Elevated vs surface-based supercells

Apr 2, 2018
11
23
1
Missouri
Hey all,

I had a fascinating conversation on the StormTrack Discord regarding elevated vs. surface-based convection. With the permission of the involved parties I wanted to clear up some misconceptions and provide an example of a supercell going from near-surface elevated to truly surface based. This is a pretty important thing to get right in the field because correctly diagnosing a supercell's status is key to telling you whether or not it's possible to produce tornadoes. There is a related discussion to be had about landspouts but for right now I want to focus on classic supercellular tornado potential.1

Chris (Eastern WI)Last Wednesday at 8:11 PM
Dumb question, can an elevated thunderstorm develop above a CIN layer?
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Jacob Hernandez (OKC, OK)Last Wednesday at 8:12 PM
That's what an elevated thunderstorm is
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Thomas Mattek(Columbia, MO)Yesterday at 3:11 PM
Also re: elevated vs. surface based storms, a storm that is truly elevated is inherently incapable of producing tornadoes. Tornadoes are a surface phenomenon. If a storm is only drawing parcels from air above the stable layer then by definition a tornado cannot form because vortices[sic] will not make contact with the ground.
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Austin Cole (Ludington, MI)Yesterday at 5:40 PM
90% or more elevated supercells[sic] draw parcells from the surface. their just stable, though, so they fall back down quickly, snubbing any actual tor threat as the air really does not want to keep going up. some will still be forced up, at least a little ways, but the driving air that actually fuels the updraft and wants to rise comes from aloft. at least, that's how i've[sic] always understood it. i don't think you can have a supercell that doesn't lift at least some surface based air. that why they look so flow-y and sculpted, the air falls again pretty quickly after entering the storm, re-evaporating some water and sculpting the base beneath the main inflow layer.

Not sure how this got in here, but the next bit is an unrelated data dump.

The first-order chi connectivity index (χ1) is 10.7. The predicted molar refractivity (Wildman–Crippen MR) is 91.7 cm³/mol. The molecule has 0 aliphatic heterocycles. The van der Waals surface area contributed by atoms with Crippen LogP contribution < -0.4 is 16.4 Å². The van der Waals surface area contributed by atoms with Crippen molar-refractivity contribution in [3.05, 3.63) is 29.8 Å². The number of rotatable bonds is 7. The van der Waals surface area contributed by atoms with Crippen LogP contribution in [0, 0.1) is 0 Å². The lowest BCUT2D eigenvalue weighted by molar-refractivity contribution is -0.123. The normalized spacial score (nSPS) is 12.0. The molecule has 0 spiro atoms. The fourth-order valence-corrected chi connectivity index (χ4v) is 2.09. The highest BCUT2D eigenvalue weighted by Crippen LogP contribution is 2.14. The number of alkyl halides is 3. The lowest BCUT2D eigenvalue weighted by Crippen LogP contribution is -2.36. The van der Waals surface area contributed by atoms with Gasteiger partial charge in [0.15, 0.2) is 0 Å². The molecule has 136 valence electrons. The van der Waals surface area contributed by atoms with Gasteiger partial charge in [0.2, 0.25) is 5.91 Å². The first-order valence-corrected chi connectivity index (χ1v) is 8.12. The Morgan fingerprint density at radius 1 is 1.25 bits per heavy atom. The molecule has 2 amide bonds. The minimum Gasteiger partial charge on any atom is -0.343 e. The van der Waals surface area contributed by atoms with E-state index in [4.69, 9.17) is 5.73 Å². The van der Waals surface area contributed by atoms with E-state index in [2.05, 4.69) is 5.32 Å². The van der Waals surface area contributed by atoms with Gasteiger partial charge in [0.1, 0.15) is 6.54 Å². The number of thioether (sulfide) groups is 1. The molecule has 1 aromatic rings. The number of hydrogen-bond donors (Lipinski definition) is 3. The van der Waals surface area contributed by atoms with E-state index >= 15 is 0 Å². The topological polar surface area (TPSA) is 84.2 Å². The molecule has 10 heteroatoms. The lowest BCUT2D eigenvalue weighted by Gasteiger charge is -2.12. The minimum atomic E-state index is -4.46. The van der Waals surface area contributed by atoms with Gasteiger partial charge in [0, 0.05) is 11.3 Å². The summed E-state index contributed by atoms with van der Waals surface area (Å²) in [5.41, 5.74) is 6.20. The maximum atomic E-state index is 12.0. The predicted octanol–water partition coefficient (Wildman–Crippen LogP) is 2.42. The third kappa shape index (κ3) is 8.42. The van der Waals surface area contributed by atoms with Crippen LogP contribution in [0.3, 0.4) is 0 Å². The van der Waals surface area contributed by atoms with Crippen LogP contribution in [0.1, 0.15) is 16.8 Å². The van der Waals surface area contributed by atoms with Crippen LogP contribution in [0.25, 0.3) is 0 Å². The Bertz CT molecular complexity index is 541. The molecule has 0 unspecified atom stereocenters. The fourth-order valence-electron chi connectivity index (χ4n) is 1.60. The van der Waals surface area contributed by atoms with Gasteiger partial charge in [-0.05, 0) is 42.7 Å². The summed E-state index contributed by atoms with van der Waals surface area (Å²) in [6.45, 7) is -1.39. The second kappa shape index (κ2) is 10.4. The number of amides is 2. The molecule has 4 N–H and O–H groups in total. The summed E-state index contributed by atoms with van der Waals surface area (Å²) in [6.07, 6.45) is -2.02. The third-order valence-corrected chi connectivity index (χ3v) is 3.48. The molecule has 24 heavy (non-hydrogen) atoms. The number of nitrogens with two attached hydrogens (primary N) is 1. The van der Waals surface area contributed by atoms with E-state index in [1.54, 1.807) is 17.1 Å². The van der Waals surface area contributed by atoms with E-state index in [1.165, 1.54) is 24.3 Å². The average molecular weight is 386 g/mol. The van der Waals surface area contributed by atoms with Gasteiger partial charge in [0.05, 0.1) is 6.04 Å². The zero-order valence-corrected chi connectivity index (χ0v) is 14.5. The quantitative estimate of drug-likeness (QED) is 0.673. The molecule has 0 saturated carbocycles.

What follows is an edited version of my response:


What this posts describes is what happens in the presence of an RFD, evaporative cooling with less saturated air shaping the base. Elevated supercells don't have an RFD by definition.If you see a truly elevated cell in the wide their base is completely flat, like slate gray concrete. There is no way for it to draw stable air in because those parcels are going to stop rising the moment they hit the stable layer. The sculpting you're describing happens as a result of laminar flow when stable air is forced upwards by pressure perturbation. A cell can be "high-based," elevated with the cloud base very high up (2000+ meters) or it can be very close to the surface but still elevated-what matters is whether or not the air originates directly from near the ground. The key is observing cloud quality: smooth vs jagged, laminar vs turbulent.

When you're out in the field you can see it happen. The La Juanata->Cheyenne Wells last year supercell transitioned from elevated to surface based early on in its lifecycle and made that transition several times. However,I don’t have any consistent footage from that so instead I’m going to use segments from Skip Talbot’s Bowdle timelaspe to illustrate a supercell going from a flat stable base in its first cycle and becoming surface-based in its second.